Basil is a kitchen basic. Almost any seasoning company you can name supplies dried basil. I have purchased commercially dried basil when I have been desperate. However, even the top brands cannot compete with the flavor of basil you dry from your garden.
You have control over all the aspects of drying basil leaves, including the varieties of basil you choose to dry. There is a broad spectrum of basil out there. But you would never know that by reading the labels on those little bottles lining the grocery shelves. Check out the steps below or listen to the video on YouTube: drying basil leaves.
Try different varieties of basil so you know which one(s) you prefer to cook with.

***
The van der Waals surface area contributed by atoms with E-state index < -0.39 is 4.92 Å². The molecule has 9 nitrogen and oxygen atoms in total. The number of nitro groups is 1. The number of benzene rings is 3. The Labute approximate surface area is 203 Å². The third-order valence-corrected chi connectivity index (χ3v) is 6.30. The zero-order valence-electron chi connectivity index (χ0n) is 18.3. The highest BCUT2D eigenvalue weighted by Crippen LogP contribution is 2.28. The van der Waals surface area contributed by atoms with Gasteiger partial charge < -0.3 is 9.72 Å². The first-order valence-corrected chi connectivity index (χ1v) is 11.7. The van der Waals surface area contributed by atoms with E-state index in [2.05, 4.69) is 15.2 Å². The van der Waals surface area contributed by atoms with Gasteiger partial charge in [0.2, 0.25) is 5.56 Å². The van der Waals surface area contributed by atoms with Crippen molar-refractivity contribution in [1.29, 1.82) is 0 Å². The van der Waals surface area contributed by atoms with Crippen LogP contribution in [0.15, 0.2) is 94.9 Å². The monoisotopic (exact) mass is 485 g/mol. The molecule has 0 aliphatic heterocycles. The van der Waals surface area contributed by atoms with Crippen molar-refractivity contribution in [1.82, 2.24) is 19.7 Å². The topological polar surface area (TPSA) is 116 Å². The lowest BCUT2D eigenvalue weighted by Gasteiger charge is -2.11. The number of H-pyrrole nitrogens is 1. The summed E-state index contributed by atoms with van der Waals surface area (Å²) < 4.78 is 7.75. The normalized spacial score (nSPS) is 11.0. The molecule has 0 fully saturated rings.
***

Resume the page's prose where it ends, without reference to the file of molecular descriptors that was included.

The day before you plan to cut the basil for drying wash it thoroughly with a fine spray of water. Most leafy greens collect dust and basil is no exception. The basil will have time to dry before you cut. This is important. Moisture on the leaves could lead to spoilage.
Oil is highest in the leaves in the morning so you want to cut in the morning for peak flavor. However, cut after all the dew has evaporated.
A note: Lemon basil imparts much more lemon essence when it is dried than when it is fresh. I don’t want to be without this one. It helps to make up for the lack of lemon grass in the winter.
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